Inoculation with plant growth-promoting bacteria (PGPB) represents an efficient method in sustainable agriculture to improve nutrients availability and crop production in diverse environmental conditions. In the present work, untargeted metabolomics and community-level physiological profiles (CLPP) approaches were employed to investigate the shaping of tomato rhizosphere functioning and potential metabolic activity imposed by rhizosphere-associated microbiome, following inoculation with two different PGPB (Enterobacter sp. 15S and Pseudomonas sp. 16S). Significant increases in root and shoot dry biomass were observed in both inoculated treatments, when compared to uninoculated plants (p < 0.05). The untargeted metabolomics allowed discriminating the metabolic profiles of tomato rhizosphere, with distinct modulations imposed by either Enterobacter 15S or Pseudomonas 16S. Flavonoids and other phenolics were among the most frequently identified differential metabolites in the rhizosphere from both Enterobacter 15S and Pseudomonas 16S inoculated plants. Nevertheless, other metabolites like phytohormones and amino acids were also decisive to this specific modulation. The metabolic activity profile rhizosphere-associated microbiome of tomato plants unveiled by the CLPP analysis was congruent with the metabolomic data and reinforced the influence exerted by the bacterial inoculation on modulating the rhizosphere microbiome functioning. In particular, the microbiome associated with control and 16S-treated plants showed a higher functional diversity than those treated with Enterobacter 15S. Carbohydrates, carboxylic acids, amino acids, and polymers were the main classes of substrates which contributed to such differences.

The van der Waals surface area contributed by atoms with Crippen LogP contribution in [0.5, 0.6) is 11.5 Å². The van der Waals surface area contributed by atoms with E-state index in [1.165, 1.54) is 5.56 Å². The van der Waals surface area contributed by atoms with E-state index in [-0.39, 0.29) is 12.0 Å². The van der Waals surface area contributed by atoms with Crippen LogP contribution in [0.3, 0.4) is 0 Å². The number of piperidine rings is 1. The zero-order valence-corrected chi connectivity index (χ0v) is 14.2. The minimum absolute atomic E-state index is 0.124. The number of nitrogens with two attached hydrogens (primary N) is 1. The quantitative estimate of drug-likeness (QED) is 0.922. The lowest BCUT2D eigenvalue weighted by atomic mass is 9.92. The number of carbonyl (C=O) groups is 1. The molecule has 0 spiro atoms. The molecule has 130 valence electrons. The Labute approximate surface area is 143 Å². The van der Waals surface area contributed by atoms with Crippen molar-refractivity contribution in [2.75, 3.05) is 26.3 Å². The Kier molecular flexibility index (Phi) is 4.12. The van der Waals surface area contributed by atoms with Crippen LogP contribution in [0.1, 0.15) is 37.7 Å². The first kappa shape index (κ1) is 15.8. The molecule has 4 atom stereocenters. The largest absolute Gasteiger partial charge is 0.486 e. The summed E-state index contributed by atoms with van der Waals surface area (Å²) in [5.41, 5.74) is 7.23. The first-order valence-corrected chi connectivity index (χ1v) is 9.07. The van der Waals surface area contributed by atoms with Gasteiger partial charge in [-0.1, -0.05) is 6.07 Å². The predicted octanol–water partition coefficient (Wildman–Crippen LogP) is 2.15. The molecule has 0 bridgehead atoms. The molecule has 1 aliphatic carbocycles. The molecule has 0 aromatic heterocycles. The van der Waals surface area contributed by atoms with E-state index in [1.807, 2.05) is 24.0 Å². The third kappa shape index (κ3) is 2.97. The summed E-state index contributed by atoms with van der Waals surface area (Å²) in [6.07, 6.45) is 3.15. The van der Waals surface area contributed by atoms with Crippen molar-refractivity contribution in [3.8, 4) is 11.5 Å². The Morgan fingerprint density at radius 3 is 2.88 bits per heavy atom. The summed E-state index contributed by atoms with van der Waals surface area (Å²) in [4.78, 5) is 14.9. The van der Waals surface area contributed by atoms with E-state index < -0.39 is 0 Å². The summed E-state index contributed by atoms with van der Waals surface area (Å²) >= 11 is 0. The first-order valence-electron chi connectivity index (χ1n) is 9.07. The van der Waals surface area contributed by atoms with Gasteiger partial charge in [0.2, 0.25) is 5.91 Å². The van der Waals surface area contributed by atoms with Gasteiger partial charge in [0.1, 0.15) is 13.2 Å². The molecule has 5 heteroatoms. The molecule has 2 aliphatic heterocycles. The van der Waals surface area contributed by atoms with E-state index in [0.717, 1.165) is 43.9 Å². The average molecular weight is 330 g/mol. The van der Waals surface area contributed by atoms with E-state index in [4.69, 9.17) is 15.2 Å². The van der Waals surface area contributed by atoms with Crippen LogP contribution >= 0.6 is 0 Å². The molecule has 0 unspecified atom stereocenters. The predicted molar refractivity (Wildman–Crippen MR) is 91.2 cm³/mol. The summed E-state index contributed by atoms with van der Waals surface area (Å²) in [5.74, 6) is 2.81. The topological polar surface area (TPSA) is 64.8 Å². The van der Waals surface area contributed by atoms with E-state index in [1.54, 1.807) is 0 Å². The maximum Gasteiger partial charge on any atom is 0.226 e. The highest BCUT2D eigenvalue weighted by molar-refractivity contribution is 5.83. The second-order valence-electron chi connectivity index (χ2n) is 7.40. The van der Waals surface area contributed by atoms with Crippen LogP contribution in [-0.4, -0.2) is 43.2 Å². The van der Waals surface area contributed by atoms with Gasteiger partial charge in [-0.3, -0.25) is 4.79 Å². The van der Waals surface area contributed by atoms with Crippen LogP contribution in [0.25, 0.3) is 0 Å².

- Community-level physiological profiles (CLPP)
- Differential metabolites
- Metabolic activity profile
- Root exudates
- Untargeted metabolomics